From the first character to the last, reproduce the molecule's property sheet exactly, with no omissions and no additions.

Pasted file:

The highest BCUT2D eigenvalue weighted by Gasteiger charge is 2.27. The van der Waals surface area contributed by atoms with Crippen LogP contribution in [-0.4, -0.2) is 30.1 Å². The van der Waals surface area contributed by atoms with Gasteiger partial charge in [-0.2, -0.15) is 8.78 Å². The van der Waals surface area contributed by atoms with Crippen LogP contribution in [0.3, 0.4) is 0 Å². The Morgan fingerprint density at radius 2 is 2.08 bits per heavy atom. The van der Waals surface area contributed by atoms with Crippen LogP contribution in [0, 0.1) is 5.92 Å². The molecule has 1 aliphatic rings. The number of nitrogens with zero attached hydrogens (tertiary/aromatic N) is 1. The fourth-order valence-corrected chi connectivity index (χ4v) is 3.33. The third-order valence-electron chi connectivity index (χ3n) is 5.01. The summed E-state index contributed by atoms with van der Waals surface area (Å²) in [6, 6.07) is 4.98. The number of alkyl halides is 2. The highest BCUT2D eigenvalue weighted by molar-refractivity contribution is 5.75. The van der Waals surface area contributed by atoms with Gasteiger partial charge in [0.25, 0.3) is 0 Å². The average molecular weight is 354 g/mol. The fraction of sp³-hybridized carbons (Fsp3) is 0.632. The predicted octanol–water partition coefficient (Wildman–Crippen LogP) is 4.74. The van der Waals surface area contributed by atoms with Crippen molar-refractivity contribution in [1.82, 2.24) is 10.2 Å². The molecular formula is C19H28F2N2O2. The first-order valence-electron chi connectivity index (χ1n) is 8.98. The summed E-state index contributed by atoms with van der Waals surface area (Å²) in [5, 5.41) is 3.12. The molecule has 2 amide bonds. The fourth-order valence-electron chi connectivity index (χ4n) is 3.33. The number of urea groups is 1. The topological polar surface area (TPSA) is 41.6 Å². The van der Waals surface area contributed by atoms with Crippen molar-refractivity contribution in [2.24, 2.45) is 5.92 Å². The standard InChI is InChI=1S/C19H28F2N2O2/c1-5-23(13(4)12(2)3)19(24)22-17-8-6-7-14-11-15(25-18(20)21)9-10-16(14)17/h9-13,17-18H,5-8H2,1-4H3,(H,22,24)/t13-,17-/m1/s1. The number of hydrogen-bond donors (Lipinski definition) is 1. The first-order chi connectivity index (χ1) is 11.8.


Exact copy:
The highest BCUT2D eigenvalue weighted by Gasteiger charge is 2.27. The van der Waals surface area contributed by atoms with Crippen LogP contribution in [-0.4, -0.2) is 30.1 Å². The van der Waals surface area contributed by atoms with Gasteiger partial charge in [-0.2, -0.15) is 8.78 Å². The van der Waals surface area contributed by atoms with Crippen LogP contribution in [0.3, 0.4) is 0 Å². The Morgan fingerprint density at radius 2 is 2.08 bits per heavy atom. The van der Waals surface area contributed by atoms with Crippen LogP contribution in [0, 0.1) is 5.92 Å². The molecule has 1 aliphatic rings. The number of nitrogens with zero attached hydrogens (tertiary/aromatic N) is 1. The fourth-order valence-corrected chi connectivity index (χ4v) is 3.33. The third-order valence-electron chi connectivity index (χ3n) is 5.01. The summed E-state index contributed by atoms with van der Waals surface area (Å²) in [6, 6.07) is 4.98. The number of alkyl halides is 2. The highest BCUT2D eigenvalue weighted by molar-refractivity contribution is 5.75. The van der Waals surface area contributed by atoms with Gasteiger partial charge in [0.25, 0.3) is 0 Å². The average molecular weight is 354 g/mol. The fraction of sp³-hybridized carbons (Fsp3) is 0.632. The predicted octanol–water partition coefficient (Wildman–Crippen LogP) is 4.74. The van der Waals surface area contributed by atoms with Crippen molar-refractivity contribution in [1.82, 2.24) is 10.2 Å². The molecular formula is C19H28F2N2O2. The first-order valence-electron chi connectivity index (χ1n) is 8.98. The summed E-state index contributed by atoms with van der Waals surface area (Å²) in [5, 5.41) is 3.12. The molecule has 2 amide bonds. The fourth-order valence-electron chi connectivity index (χ4n) is 3.33. The number of urea groups is 1. The topological polar surface area (TPSA) is 41.6 Å². The van der Waals surface area contributed by atoms with Crippen molar-refractivity contribution in [2.24, 2.45) is 5.92 Å². The standard InChI is InChI=1S/C19H28F2N2O2/c1-5-23(13(4)12(2)3)19(24)22-17-8-6-7-14-11-15(25-18(20)21)9-10-16(14)17/h9-13,17-18H,5-8H2,1-4H3,(H,22,24)/t13-,17-/m1/s1. The number of hydrogen-bond donors (Lipinski definition) is 1. The first-order chi connectivity index (χ1) is 11.8.